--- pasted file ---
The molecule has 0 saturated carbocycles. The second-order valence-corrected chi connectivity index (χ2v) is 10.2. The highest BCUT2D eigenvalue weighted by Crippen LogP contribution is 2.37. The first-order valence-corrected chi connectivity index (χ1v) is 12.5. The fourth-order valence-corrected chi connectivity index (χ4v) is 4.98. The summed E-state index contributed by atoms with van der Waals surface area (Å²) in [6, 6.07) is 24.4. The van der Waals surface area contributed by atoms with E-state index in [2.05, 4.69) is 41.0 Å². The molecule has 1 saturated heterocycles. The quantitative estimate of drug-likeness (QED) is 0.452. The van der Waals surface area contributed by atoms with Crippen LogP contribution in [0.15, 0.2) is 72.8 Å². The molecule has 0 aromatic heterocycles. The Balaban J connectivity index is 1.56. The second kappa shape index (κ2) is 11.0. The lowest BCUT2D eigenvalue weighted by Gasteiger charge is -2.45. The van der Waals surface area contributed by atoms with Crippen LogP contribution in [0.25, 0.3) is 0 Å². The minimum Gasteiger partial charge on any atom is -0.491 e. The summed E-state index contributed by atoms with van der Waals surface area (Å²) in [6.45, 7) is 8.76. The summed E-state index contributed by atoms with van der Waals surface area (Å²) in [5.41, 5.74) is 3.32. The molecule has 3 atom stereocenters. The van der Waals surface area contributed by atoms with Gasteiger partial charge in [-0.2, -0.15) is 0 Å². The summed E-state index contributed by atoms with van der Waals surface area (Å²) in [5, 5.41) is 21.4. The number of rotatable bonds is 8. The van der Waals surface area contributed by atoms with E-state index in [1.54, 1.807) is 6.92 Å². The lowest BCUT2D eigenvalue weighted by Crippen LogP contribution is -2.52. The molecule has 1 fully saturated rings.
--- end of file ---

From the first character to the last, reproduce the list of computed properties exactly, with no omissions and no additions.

The molecule has 0 saturated carbocycles. The second-order valence-corrected chi connectivity index (χ2v) is 10.2. The highest BCUT2D eigenvalue weighted by Crippen LogP contribution is 2.37. The first-order valence-corrected chi connectivity index (χ1v) is 12.5. The fourth-order valence-corrected chi connectivity index (χ4v) is 4.98. The summed E-state index contributed by atoms with van der Waals surface area (Å²) in [6, 6.07) is 24.4. The van der Waals surface area contributed by atoms with E-state index in [2.05, 4.69) is 41.0 Å². The molecule has 1 saturated heterocycles. The quantitative estimate of drug-likeness (QED) is 0.452. The van der Waals surface area contributed by atoms with Crippen LogP contribution in [0.15, 0.2) is 72.8 Å². The molecule has 0 aromatic heterocycles. The Balaban J connectivity index is 1.56. The second kappa shape index (κ2) is 11.0. The lowest BCUT2D eigenvalue weighted by Gasteiger charge is -2.45. The van der Waals surface area contributed by atoms with Crippen LogP contribution in [0.25, 0.3) is 0 Å². The minimum Gasteiger partial charge on any atom is -0.491 e. The summed E-state index contributed by atoms with van der Waals surface area (Å²) in [6.45, 7) is 8.76. The summed E-state index contributed by atoms with van der Waals surface area (Å²) in [5.41, 5.74) is 3.32. The molecule has 3 atom stereocenters. The van der Waals surface area contributed by atoms with Gasteiger partial charge in [-0.2, -0.15) is 0 Å². The summed E-state index contributed by atoms with van der Waals surface area (Å²) in [5, 5.41) is 21.4. The number of rotatable bonds is 8. The van der Waals surface area contributed by atoms with E-state index in [1.54, 1.807) is 6.92 Å². The lowest BCUT2D eigenvalue weighted by Crippen LogP contribution is -2.52. The molecule has 1 fully saturated rings.